Insulin is also thought to play a critical role in body weight management, as one of the main functions of insulin is to store excess energy.

This is why insulin is sometimes referred to as a storage hormone.

While glucose is used by several tissues, it is the activity in the liver that is most important for weight management.

Insulin promotes the uptake of glucose from the blood into the liver where glucose is either converted into glycogen for storage in the muscles or into triglycerides which are stored as adipose tissue. Insulin is required for and facilitates both of these processes.

The pancreas also secretes another important hormone called glucagon which has the opposite effect of insulin. While insulin promotes the storage of excess energy, glucagon’s role is to break down things in the body to provide energy. Another role of insulin is to suppress the function of glucagon.

The Carbohydrate Insulin Model of Obesity (CIM)

The Carbohydrate Insulin Model of Obesity, or CIM as it has become known, is one advocated by the famous author Gary Taubes.

In a nutshell, CIM proposes that obesity is primarily caused by the consumption of high-glycemic carbs which produces hormonal changes which promote increased adipose tissue, exacerbated hunger and lower energy expenditure (Ludwig 2018).

This reduces levels of circulating glucose and free fatty acids, shunts fat into fat cells, and makes us fat, hungry, and sluggish.

According to CIM, high calorie intake and low calorie expenditure are a result of expanding fat tissue, not its cause.

But what does that mean for calories?

Do calories matter on keto?

Primarily due to the CIM, a question that comes up time and time again is: do calories matter on keto?

The answer to that is simple: of course they do.

The calories in calories out (CICO) the model is very simple. If you consume more calories than you burn you’ll gain weight, if you consume less calories than you burn, you’ll lose weight.

This model has been the accepted energy balance model for decades, and what many people misunderstand is that the CIM model still agrees with CICO, even though they are seen as two vehemently opposing models.

The main issue with CIM is that Taubes, and other low-carb proponents such as Dr. Jason Fung, have gone as far as to publicly state that it is not possible to gain weight at all if insulin levels are low.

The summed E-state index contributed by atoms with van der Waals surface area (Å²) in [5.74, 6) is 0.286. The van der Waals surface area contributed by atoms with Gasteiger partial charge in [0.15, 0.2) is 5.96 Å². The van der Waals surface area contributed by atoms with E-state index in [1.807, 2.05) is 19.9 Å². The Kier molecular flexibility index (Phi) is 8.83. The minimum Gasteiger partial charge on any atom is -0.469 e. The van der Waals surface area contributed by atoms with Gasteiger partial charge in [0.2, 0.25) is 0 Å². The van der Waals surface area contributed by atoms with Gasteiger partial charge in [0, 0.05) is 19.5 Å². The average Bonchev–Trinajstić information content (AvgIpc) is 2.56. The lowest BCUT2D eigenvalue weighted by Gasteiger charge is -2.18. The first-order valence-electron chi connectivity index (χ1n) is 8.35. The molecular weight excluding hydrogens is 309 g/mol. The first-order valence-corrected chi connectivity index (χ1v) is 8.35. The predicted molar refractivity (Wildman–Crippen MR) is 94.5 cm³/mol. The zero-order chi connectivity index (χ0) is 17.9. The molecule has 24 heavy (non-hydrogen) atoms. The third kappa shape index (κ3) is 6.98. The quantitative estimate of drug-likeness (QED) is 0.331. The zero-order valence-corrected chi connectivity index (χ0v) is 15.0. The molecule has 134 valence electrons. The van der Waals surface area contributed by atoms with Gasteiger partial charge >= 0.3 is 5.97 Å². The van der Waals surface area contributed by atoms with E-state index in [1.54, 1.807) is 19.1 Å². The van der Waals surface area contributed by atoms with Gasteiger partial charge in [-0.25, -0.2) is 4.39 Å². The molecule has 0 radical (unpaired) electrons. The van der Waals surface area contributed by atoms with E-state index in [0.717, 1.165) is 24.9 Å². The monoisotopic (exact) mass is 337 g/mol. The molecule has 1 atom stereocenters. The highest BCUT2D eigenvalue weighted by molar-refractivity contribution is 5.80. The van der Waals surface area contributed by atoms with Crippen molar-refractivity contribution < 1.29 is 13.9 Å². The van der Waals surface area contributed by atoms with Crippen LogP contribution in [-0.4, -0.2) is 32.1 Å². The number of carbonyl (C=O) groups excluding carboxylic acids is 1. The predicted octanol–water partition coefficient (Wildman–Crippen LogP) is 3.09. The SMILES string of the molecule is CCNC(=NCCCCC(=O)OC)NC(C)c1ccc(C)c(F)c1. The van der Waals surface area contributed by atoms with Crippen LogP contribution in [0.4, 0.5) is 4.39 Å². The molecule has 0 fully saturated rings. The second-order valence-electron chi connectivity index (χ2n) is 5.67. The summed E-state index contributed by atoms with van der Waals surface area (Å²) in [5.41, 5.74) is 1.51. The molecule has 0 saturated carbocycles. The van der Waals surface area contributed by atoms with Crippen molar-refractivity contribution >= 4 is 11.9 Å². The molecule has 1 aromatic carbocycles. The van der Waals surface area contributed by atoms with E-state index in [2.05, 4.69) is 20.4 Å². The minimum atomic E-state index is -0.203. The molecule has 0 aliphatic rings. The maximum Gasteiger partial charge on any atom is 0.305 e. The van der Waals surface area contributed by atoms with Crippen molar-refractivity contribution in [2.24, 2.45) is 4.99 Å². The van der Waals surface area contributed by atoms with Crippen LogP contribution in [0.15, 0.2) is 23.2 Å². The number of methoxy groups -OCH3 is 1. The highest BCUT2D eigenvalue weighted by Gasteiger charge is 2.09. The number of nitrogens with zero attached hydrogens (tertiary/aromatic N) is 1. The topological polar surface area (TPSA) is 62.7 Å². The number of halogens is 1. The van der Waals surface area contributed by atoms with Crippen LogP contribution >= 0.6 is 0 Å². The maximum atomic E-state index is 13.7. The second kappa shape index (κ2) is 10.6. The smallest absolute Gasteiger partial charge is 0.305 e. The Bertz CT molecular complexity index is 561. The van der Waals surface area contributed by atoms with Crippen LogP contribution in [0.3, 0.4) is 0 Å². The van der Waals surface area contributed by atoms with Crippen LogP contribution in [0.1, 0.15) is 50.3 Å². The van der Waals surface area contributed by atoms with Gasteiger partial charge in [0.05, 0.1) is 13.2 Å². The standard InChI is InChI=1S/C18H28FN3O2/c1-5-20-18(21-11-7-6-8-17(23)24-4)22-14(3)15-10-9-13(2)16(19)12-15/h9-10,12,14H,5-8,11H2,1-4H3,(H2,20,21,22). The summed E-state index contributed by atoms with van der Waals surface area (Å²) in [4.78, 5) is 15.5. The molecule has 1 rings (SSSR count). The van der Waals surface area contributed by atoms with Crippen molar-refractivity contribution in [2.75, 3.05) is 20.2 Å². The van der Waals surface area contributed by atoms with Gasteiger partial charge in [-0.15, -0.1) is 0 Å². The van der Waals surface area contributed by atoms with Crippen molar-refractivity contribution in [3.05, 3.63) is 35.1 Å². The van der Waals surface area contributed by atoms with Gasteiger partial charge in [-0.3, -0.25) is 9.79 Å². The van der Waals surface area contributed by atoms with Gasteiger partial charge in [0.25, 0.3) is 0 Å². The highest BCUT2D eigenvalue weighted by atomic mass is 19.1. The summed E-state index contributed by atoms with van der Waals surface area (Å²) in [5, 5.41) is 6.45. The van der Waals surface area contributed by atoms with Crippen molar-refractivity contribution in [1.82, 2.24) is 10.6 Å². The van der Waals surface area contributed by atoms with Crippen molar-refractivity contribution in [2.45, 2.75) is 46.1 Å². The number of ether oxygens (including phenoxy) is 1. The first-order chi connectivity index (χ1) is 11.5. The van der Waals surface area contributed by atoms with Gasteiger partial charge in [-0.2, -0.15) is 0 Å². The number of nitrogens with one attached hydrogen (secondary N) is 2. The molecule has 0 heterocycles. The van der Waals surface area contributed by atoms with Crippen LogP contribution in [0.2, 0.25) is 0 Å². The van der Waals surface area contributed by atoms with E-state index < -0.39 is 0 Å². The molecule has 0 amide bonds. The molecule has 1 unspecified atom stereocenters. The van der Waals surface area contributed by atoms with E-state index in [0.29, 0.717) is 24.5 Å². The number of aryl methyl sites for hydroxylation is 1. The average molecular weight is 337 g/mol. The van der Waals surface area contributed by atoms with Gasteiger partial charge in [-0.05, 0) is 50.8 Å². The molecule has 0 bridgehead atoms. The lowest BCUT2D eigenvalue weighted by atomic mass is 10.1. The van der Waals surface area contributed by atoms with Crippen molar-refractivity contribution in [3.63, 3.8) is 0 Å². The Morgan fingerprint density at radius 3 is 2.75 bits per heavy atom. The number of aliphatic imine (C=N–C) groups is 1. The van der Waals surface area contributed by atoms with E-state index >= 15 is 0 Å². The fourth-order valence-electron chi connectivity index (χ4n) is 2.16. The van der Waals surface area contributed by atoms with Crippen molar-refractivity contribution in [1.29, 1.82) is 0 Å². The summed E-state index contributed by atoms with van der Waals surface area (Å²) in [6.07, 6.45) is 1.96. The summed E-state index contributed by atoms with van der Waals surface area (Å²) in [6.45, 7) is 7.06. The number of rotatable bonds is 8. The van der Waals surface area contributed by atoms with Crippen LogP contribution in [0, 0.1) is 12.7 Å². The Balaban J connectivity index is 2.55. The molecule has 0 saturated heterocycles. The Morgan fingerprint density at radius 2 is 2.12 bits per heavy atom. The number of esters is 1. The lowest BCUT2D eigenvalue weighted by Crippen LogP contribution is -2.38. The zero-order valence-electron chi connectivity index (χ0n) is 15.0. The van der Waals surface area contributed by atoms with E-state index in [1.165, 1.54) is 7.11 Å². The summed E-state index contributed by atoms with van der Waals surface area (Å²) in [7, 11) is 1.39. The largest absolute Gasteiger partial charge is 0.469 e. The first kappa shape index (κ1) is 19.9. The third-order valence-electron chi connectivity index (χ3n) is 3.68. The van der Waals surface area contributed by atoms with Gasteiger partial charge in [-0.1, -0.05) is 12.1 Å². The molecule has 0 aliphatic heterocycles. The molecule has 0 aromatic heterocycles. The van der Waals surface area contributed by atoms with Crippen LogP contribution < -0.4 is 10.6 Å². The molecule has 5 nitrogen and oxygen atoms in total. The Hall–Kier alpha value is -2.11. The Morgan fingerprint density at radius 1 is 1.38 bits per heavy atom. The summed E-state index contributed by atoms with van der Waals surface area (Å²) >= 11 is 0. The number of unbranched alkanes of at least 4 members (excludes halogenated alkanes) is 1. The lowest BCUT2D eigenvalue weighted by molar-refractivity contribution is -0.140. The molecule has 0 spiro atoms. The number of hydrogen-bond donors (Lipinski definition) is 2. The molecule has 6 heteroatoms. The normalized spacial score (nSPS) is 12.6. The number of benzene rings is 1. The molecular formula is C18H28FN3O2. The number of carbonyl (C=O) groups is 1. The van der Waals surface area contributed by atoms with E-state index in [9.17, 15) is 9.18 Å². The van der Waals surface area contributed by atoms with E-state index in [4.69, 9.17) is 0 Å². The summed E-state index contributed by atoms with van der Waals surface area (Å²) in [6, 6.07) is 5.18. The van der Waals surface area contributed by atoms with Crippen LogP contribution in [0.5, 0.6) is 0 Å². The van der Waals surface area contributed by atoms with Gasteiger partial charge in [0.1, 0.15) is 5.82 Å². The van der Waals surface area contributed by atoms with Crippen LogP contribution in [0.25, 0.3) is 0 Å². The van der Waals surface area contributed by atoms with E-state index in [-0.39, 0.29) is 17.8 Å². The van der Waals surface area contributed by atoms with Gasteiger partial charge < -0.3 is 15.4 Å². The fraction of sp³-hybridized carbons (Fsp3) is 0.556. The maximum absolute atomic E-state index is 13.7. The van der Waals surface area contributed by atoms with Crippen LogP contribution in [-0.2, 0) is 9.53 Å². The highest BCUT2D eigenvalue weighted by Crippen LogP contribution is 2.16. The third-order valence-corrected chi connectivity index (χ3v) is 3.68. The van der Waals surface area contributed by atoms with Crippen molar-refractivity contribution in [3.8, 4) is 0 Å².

Meaning, a high carb diet is REQUIRED for weight gain, and a low-carb diet is REQUIRED for weight loss.

So, hang on a minute here!

Obviously this claim has been seriously baulked at in the scientific community as it flies in the face of the CICO model altogether.

In my own personal experience, I really struggle to maintain weight on keto and, in fact, I do much better on a high carb diet and counting calories when it comes to getting lean.

Also, if this this were true, everyone who follows a keto diet would be very lean, which we know is not the case.

Obviously the idea that it’s all about insulin, and calories don’t matter, is hard to reconcile with decades of research into metabolism for decades.

But anyone who works with individuals knows that there are cases where a calorie deficit does not work, so there is definitely something going on where the CICO model doesn’t fit.


This leaves us with two very opposing views on insulin.

In the Calories in Calorie Out camp, people believe that it’s all about getting the energy balance right and that people just need to be more disciplined.

In the CIM camp, people believe CICO doesn’t work and that insulin is the only factor.

These are two very extreme view points, but could there be a meeting in middle somewhere?

Personally, I very much believe in CICO as it is backed by decades of research and it has worked for me personally and millions worldwide. It just makes sense.

But I have also worked with people who have been achieving a strict calorie deficit and still not lost weight. Now, either these people are completely lying to themselves, or there is something else going on for some people.

Whether that thing is insulin or not is still yet to be decided, but with all research, it’s best to keep an open mind with as there is always plenty of research supporting both sides of the argument.